Title: "Editorial: Japanese and Fruit," San Francisco Chronicle, 3/4/1905, (denshopd-i69-00007)
Densho ID: denshopd-i69-00007

We Had Much Better Have Neither Than Both.

It is frequently stated that a certain proportion of Japanese labor is required to harvest our fruit crops. If that is true we cannot uproot our orchards and vineyards too quickly. There is no profit to be got from any branch of the fruit industry, or from all branches combined, which will justify the continuance of the present Japanese invasion. But the statement that Japanese labor is essential to the prosecution of our fruit industries is absurd. We produce in this State, say, a trifle of 30,000,000 gallons of wine per annum, and vineyardists declare they must have Japanese to harvest their grapes. France produces a billion and a half gallons of wine a year, and has no Oriental labor. Spain produces as many raisins as we do, Italy produces as much citrus fruit, Hungary produces as many prunes, and no descendant of Shem is to be found working in any of the orchards and vineyards of those countries. If we cannot produce fruit without Japanese we had better do something else.

The extent and character of this Japanese invasion as it already exists are not realized. It is not only the laborer who is being displaced; it is the farmer, the merchant and the mechanic. In one well-known fruit district in this State it is said that half the orchards are rented to Japanese. They are renting farms in all fruit districts. In some they have begun to buy them. In the discussion in the Legislature it developed that Japanese were not only renting Fresno vineyards, but rapidly buying them. When the Japanese of the class now coming to the United States rent or buy farms there is an immediate exodus from the neighborhood of every white family that can get away. There is no American reader of these lines who would willingly accept a Japanese of the coolie class as a next-door neighbor. There are already hundreds of American families in this State who are compelled to accept them. They buy or rent what were once attractive rural homes and make a wreck of them. Every vestige of rural beauty disappears. The buildings go to ruin, the debris of old wagons and machines occupy the front yards and the roadsides, and decrepit old skates painfully drag the plows and the farm wagons where there were once sleek and well fed horses driven by thriving American citizens. That is what we are coming to. If the Japanese come in white men will get out.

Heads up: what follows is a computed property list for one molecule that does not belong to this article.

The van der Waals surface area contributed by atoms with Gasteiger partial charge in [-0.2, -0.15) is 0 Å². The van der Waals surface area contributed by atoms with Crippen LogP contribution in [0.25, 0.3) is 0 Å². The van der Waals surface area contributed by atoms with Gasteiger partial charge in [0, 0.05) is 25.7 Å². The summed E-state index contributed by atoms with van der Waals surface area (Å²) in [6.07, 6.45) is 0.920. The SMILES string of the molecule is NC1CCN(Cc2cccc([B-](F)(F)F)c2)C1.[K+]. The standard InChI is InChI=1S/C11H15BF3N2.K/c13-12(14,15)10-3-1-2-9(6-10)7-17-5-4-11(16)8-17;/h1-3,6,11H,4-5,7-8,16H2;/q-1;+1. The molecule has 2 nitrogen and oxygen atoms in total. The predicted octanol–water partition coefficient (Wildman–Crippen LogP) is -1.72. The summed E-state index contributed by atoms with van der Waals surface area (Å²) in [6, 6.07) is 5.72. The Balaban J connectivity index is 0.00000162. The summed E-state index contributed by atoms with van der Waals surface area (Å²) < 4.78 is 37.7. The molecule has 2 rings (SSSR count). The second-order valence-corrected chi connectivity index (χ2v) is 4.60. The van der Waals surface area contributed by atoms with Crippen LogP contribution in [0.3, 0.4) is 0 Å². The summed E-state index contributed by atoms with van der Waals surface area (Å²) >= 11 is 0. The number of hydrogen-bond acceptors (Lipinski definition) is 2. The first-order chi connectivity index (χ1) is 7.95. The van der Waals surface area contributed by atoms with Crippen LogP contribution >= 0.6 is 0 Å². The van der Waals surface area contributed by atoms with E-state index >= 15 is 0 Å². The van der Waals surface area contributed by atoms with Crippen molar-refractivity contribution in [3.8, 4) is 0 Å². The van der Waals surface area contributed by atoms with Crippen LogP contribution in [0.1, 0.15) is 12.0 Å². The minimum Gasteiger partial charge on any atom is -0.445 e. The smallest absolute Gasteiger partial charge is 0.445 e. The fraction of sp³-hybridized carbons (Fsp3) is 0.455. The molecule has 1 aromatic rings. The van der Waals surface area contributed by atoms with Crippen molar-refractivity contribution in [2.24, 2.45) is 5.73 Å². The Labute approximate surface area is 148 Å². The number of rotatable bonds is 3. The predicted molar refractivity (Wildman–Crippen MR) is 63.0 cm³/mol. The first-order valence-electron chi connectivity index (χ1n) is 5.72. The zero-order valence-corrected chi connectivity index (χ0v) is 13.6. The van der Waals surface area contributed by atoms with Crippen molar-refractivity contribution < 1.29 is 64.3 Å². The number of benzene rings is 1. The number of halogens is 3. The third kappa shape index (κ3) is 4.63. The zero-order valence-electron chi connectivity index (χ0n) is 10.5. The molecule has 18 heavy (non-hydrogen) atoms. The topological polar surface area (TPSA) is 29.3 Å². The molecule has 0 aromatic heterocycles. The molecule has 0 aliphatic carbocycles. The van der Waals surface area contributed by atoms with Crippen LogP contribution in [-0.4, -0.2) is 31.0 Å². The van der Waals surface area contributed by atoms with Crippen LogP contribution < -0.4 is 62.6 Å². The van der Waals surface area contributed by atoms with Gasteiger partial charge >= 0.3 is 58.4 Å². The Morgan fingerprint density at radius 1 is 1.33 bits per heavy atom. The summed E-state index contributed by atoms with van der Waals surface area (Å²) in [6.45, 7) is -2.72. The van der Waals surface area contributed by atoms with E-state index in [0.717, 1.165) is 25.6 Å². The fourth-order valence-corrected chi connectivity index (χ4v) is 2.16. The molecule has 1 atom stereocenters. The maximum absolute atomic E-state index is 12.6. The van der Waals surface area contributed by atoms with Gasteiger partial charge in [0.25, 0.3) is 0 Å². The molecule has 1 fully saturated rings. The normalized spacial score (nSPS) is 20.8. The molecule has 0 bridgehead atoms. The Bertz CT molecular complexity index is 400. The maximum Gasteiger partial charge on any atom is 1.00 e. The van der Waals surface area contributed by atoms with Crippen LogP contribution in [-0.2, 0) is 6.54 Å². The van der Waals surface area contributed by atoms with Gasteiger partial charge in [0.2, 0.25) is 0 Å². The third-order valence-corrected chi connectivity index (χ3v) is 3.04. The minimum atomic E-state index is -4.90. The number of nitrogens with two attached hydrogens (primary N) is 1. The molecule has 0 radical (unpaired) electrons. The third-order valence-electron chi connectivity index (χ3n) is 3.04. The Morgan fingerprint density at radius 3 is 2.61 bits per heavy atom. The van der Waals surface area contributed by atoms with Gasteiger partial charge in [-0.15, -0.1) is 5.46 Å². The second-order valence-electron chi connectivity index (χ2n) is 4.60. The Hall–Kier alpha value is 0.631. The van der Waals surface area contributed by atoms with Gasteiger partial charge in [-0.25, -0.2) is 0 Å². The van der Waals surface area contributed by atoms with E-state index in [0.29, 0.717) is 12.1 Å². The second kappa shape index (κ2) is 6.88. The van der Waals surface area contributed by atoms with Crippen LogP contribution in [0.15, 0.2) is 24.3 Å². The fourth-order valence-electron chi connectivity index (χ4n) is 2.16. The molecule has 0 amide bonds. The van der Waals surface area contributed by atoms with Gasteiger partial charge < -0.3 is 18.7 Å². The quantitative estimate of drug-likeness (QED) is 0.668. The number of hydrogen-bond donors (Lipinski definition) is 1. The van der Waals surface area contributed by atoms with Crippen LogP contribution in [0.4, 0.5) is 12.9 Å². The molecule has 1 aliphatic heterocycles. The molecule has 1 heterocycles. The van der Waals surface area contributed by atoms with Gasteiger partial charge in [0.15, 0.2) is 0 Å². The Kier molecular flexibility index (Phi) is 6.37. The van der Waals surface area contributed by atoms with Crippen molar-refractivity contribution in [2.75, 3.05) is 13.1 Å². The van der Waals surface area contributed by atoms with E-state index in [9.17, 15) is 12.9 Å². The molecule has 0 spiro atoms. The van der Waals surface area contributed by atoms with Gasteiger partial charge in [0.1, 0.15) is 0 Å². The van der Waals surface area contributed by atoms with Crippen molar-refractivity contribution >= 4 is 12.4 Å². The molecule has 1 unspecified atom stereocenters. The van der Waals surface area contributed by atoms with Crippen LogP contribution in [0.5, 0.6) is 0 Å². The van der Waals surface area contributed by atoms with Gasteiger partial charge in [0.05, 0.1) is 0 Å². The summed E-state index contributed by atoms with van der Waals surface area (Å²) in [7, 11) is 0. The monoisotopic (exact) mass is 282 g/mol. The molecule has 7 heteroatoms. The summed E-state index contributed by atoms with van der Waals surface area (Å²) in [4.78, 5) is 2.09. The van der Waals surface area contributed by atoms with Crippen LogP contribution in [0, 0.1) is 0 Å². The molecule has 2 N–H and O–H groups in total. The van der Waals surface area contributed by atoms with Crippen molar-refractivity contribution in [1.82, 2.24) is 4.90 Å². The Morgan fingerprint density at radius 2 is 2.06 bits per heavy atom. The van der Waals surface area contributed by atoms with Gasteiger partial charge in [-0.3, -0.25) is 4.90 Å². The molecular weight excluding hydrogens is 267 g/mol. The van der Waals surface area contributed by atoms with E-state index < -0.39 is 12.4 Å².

They will take our land easily. The American orchardist who employs a Japanese crew has the time of his life to get a decent day's work out of them. No persuasion, in case of emergency such as may at any time happen in fruit harvest, will induce them to work one minute after the hour of quitting. When, however, a Japanese company has rented or purchased a fruit farm everything changes in the twinkling of an eye. Every soul on the place, employer or employed, is in the field before sunrise and at work as long as they can see. As not one dollar of expenditure is incurred for adornment, or even decency of appearance, the result is inevitable. The American fruit-grower is crowded out. In place of an American rural population we have a country full of Japanese coolies and absentee American landlords congregated in the towns.